US7622063B2 (en) 2004-04-05 2009-11-24 3M Innovative Properties Company Pleated aligned web filter
US20100050582A1 (en) * 2004-04-05 2010-03-04 3M Innovative Properties Company Pleated aligned web filter
US20080142433A1 (en) * 2006-12-14 2008-06-19 Kimberly-Clark Worldwide, Inc. Abrasion resistant material for use in various media
US7642208B2 (en) 2006-12-14 2010-01-05 Kimberly-Clark Worldwide, Inc. Abrasion resistant material for use in various media
US20090026647A1 (en) * 2006-12-22 2009-01-29 Reifenhauser Gmbh & Co. Kg Maschinenfabrik Making a spunbond fleece from cellulosic filaments
US9840794B2 (en) 2008-12-30 2017-12-12 3M Innovative Properties Compnay Elastic nonwoven fibrous webs and methods of making and using
US9056268B2 (en) 2010-02-12 2015-06-16 Donaldson Company, Inc. Liquid filtration media, filter elements and methods
WO2012025451A1 (en) 2010-08-23 2012-03-01 Fiberweb Corovin Gmbh Nonwoven web and fibers with electret properties, manufacturing processes thereof and their use
EP3093056A2 (en) 2011-08-12 2016-11-16 Donaldson Company, Inc. Liquid filtration media containing two kinds of fibers
WO2013025445A2 (en) 2011-08-12 2013-02-21 Donaldson Company, Inc. Liquid filtration media containing melt-blown fibers
US20150159301A1 (en) * 2013-12-11 2015-06-11 Kyung-Ju Choi System and process for making a polymeric fiberous material having increased beta content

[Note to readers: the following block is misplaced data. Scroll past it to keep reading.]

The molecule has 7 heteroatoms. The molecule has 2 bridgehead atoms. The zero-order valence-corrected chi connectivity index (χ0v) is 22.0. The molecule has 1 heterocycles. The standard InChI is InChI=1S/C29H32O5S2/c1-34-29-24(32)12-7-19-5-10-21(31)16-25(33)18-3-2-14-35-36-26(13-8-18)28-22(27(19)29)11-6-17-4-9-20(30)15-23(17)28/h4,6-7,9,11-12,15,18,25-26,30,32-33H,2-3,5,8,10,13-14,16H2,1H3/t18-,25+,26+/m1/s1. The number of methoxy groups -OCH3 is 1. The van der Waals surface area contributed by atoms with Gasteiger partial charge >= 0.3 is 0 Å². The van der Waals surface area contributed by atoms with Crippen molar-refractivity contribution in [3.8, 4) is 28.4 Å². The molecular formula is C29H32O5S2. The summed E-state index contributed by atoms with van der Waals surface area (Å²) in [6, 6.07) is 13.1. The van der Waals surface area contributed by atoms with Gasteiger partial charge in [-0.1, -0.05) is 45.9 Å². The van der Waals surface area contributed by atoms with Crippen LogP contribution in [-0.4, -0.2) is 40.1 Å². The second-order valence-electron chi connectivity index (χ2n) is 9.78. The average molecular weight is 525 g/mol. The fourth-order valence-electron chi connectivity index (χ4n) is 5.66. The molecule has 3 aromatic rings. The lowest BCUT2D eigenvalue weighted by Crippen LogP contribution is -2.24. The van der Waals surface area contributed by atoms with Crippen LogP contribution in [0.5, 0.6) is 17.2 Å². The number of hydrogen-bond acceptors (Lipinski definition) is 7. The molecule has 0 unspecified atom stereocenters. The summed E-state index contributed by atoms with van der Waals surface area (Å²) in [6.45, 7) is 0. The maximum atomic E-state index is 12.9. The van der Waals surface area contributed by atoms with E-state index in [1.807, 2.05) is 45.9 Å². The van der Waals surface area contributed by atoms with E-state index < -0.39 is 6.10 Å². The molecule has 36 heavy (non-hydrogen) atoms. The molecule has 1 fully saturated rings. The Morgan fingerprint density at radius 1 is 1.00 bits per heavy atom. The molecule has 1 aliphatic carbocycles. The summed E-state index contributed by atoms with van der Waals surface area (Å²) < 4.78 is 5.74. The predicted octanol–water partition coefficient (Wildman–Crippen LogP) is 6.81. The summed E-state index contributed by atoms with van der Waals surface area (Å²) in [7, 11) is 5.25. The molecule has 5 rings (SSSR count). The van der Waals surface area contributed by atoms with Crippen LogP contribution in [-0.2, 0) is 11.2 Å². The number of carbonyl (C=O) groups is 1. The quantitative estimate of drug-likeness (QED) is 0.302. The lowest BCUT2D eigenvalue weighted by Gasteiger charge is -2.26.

US9587329B2 (en) * 2013-12-11 2017-03-07 Kyung-Ju Choi Process for making a polymeric fibrous material having increased beta content

Similar Documents

Publication Publication Date Title
US3616160A (en) Dimensionally stable nonwoven web and method of manufacturing same
US3543332A (en) Apparatus for producing fibrous structures
US3546063A (en) Microfibers and shaped structures containing microfibers
US3611699A (en) Fibrous yarn product
US3558420A (en) Hollow filaments
US5711970A (en) Apparatus for the production of fibers and materials having enhanced characteristics
US4659609A (en) Abrasive web and method of making same
US5124194A (en) Hot-melt-adhesive, micro-fiber-generating conjugate fibers and a woven or non-woven fabric using the same
US5707468A (en) Compaction-free method of increasing the integrity of a nonwoven web
US6849329B2 (en) Charged microfibers, microfibrillated articles and use thereof
US3099067A (en) Plastic fibers
US4729371A (en) Respirator comprised of blown bicomponent fibers
US4100319A (en) Stabilized nonwoven web
US3806289A (en) Apparatus for producing strong and highly opaque random fibrous webs
US3833708A (en) Immiscible polymer products and processes
US4663220A (en) Polyolefin-containing extrudable compositions and methods for their formation into elastomeric products including microfibers
US4753843A (en) Absorbent, protective nonwoven fabric
US5277976A (en) Oriented profile fibers
US5667749A (en) Method for the production of fibers and materials having enhanced characteristics
US5204174A (en) Fine fiber webs with improved physical properties
US4258093A (en) Molding nonwoven, needle punched fabrics into three dimensional shapes
US6695992B2 (en) Process and apparatus for the production of nanofibers
US4622259A (en) Nonwoven medical fabric
US20030087566A1 (en) Meltspun thermochromic fabrics
US3097991A (en) Synthetic fibrous products